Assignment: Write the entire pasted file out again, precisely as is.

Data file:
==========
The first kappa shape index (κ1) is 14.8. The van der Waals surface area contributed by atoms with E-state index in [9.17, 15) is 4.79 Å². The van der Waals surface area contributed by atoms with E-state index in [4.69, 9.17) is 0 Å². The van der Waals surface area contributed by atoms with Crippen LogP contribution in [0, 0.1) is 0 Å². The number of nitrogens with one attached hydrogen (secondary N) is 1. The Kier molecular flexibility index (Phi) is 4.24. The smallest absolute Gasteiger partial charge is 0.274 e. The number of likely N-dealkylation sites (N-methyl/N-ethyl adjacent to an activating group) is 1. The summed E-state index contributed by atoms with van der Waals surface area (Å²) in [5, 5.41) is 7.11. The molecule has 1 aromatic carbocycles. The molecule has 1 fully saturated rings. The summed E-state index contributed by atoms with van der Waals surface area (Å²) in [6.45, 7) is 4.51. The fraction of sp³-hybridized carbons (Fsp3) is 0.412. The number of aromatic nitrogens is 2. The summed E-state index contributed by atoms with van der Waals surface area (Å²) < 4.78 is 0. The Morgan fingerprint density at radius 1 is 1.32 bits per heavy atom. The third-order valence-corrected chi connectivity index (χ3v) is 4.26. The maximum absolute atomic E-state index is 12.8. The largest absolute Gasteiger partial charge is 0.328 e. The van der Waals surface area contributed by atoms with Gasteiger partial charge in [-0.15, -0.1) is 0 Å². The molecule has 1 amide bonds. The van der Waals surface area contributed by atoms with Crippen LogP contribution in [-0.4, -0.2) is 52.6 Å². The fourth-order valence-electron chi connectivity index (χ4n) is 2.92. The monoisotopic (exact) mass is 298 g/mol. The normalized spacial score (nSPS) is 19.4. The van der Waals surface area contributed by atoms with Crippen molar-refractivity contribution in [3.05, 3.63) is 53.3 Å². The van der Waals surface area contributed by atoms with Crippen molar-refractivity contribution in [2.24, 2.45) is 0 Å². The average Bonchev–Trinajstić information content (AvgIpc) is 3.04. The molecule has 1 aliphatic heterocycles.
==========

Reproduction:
The first kappa shape index (κ1) is 14.8. The van der Waals surface area contributed by atoms with E-state index in [9.17, 15) is 4.79 Å². The van der Waals surface area contributed by atoms with E-state index in [4.69, 9.17) is 0 Å². The van der Waals surface area contributed by atoms with Crippen LogP contribution in [0, 0.1) is 0 Å². The number of nitrogens with one attached hydrogen (secondary N) is 1. The Kier molecular flexibility index (Phi) is 4.24. The smallest absolute Gasteiger partial charge is 0.274 e. The number of likely N-dealkylation sites (N-methyl/N-ethyl adjacent to an activating group) is 1. The summed E-state index contributed by atoms with van der Waals surface area (Å²) in [5, 5.41) is 7.11. The molecule has 1 aromatic carbocycles. The molecule has 1 fully saturated rings. The summed E-state index contributed by atoms with van der Waals surface area (Å²) in [6.45, 7) is 4.51. The fraction of sp³-hybridized carbons (Fsp3) is 0.412. The number of aromatic nitrogens is 2. The summed E-state index contributed by atoms with van der Waals surface area (Å²) < 4.78 is 0. The Morgan fingerprint density at radius 1 is 1.32 bits per heavy atom. The third-order valence-corrected chi connectivity index (χ3v) is 4.26. The maximum absolute atomic E-state index is 12.8. The largest absolute Gasteiger partial charge is 0.328 e. The van der Waals surface area contributed by atoms with Gasteiger partial charge in [-0.15, -0.1) is 0 Å². The molecule has 1 amide bonds. The van der Waals surface area contributed by atoms with Crippen LogP contribution in [-0.4, -0.2) is 52.6 Å². The fourth-order valence-electron chi connectivity index (χ4n) is 2.92. The monoisotopic (exact) mass is 298 g/mol. The normalized spacial score (nSPS) is 19.4. The van der Waals surface area contributed by atoms with Crippen molar-refractivity contribution in [3.05, 3.63) is 53.3 Å². The van der Waals surface area contributed by atoms with Crippen molar-refractivity contribution in [2.24, 2.45) is 0 Å². The average Bonchev–Trinajstić information content (AvgIpc) is 3.04. The molecule has 1 aliphatic heterocycles.